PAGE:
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1/25/2018 7:38:29 AM
Posted: 6/9/2002 12:28:55 PM EST
I've been out of work since February 2002 with no prospects on the horizon for work that will support the lifestyle to which I've become accustomed. My much-deflated 401(k) has a value of ~$10K and I drive a vehicle for which I pay around $400/month. I plan to cash in and take the beating on my 401(k), buy a $2-3K used truck with cash and then sell my Durango and pay off the note. The remains of my 401(k) cash will go to future mortgage payments. Any holes in this plan?
Link Posted: 6/9/2002 12:39:54 PM EST
Link Posted: 6/9/2002 12:40:39 PM EST
Link Posted: 6/9/2002 12:41:01 PM EST
Your beating on that 401k will be around 30-35% in taxes. If all else fair try to avoid that. At the same time I know that sometimes a man has to do what a man has to do, it sucks. Also, gas is a budget killer, try to get a small car and save money there. Sgtar15
Link Posted: 6/9/2002 12:43:21 PM EST
Since you have some free time, now would be a good time to contact the VA about any nagging medical problems from your military service.
Link Posted: 6/9/2002 12:44:24 PM EST
I am really sorry about your situation... if I were in your shoes I wouldn't hesitate to cash out to make ends meet. Heck, I just pulled out some cash from my 401k to get a new deep well dug!
Link Posted: 6/9/2002 12:44:48 PM EST
None right now really. It's always better to not touch your savings, but it's your money in the first place and a roof over your head is a pretty important thing. Getting rid of the car is an excellent idea. Payments on a vehicle suck in the first place as the value keeps dropping each mile. But that's the way it is for new cars. Buying a used car will allow you to reduce your required income by $400/mo. and that's nothing to sneeze at. If you can't make enough money to live the life you're accustomed to, then the next best thing is to get reacustomed to a new lifestyle with less outflow of cash. Are you working now at a lower paying job, or still looking? Ross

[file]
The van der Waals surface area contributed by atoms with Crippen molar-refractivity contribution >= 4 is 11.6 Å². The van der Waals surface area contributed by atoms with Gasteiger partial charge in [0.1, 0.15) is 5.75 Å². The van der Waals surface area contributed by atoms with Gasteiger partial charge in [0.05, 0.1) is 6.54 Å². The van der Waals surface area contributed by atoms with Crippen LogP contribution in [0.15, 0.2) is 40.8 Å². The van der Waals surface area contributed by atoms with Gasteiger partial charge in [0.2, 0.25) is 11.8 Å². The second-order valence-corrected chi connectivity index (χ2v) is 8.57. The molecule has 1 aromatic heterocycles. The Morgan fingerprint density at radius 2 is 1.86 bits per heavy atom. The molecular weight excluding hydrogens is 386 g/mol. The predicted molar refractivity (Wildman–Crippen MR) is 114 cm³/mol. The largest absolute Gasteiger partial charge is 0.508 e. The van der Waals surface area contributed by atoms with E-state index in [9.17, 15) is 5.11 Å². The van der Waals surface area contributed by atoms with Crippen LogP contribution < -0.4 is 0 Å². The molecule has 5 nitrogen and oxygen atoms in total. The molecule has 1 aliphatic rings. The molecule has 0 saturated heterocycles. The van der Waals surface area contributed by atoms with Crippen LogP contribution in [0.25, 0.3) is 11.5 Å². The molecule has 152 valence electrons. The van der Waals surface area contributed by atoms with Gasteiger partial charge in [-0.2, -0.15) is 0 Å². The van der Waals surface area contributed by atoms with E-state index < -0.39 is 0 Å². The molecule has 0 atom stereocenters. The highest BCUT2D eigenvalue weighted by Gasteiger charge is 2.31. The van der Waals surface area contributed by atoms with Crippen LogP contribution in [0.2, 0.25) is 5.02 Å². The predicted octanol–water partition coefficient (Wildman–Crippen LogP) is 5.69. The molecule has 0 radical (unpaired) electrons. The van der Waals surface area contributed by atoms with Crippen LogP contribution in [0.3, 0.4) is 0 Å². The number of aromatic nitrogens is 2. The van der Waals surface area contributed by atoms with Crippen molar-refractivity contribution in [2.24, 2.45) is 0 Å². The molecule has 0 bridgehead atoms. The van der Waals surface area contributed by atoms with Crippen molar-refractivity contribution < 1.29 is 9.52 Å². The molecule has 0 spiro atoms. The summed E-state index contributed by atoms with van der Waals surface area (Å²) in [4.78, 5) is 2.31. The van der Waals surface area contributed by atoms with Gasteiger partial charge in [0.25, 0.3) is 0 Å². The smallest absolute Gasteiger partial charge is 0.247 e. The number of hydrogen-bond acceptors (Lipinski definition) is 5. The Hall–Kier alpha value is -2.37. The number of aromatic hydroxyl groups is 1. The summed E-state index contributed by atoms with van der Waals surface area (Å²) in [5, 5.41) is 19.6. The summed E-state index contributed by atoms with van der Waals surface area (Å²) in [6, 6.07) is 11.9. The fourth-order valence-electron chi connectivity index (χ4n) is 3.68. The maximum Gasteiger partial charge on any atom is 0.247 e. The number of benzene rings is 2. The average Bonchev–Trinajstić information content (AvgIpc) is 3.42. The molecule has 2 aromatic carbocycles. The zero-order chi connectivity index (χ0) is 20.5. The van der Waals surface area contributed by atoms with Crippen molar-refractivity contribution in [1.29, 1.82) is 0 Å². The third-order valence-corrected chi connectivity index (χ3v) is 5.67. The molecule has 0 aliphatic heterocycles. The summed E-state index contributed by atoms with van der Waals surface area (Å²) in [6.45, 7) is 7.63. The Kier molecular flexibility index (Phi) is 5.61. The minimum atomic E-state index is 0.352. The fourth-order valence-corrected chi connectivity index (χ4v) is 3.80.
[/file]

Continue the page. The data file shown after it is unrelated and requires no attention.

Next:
Link Posted: 6/9/2002 12:44:51 PM EST
I'm in the high tech industry, and they tell me it's turning around. You should try to hang for just a little longer.
Link Posted: 6/9/2002 12:50:31 PM EST
I also would lay off my 401 as long as possible, and I always found high car payments a pain in the a**. New cars are overrated for me, as I drive about 5miles per day in mine. I love to tinker on cars, and my 85 chevy pickup is very slick, and very cheap!!! Good luck in finding a job, prayers are with you.. fullclip
Link Posted: 6/9/2002 12:53:40 PM EST
Someone already mentioned tax's. What kind of work do you know? Are you at all portable? If you are a combat veteran, & need help with the VA, you may want to contact me (see my profile). If you have a CIB you may want to contact me anyhow....
Link Posted: 6/9/2002 12:54:14 PM EST
[Last Edit: 6/9/2002 1:30:09 PM EST by DScott]
I'd seriously re-think getting out of the 401k- do the math on your age now vs. age to retirement. Assuming even a moderate growth in the retirement account, it can get pretty substantial by the time you're ready to retire. At 7%, the amount will double in 10 years, and keep on doing that. $10k now will be worth $320k in 50 years, all other things being equal. Perhaps a change to more conservative investments within the 401k would be advisable? It's a lot harder to replace that amount as you get older. Please seek the advice of someone who knows about these things, as you not only take a cash-out penalty hit, but a long term hit in replacing what you're getting rid of now for what are likely to be temporary circumstances. If need be, sell the current truck, get a beater and eat mac 'n cheese/tuna/top ramen until things get better. Or send the wife to work! [;)] Think about it... (edited for typo...)
Link Posted: 6/9/2002 12:56:10 PM EST
Link Posted: 6/9/2002 12:57:17 PM EST
I took a beating on my taxes for 2001 because of an outstanding loan on my 401k (laid off last year). I didn't have to pay but my refund was greatly reduced. I had to take out another big chunk this year to refinance the house. If that's what you have to do to keep your house, then do it. At least you and I won't really feel the penalties until April next year.
Link Posted: 6/9/2002 2:39:46 PM EST
Okay, my 401(k) has [b]lost[/b] value, and I don't see the stock market shooting up to new heights anytime soon. I am much more concerned right now with staying current on my mortgage payments than with my retirement. My wife is working at a great job in the healthcare field here in Dallas, so I don't know how realistic a move is right now. Believe me, my lifestyle expectations are considerably diminished in the present conditions. No more lighting $50 cigars with $100 bills for me.
Link Posted: 6/9/2002 3:00:21 PM EST
Normally, I would say treat your 401k like it doesn't exist, but no one knows your finances better than you. Sometimes you have to bite the bullet. But can you promise yourself you will do whatever it takes, balance your budget, whatever, so you won't need to dip into the 401k again? This is something you don't want to make a habit of doing.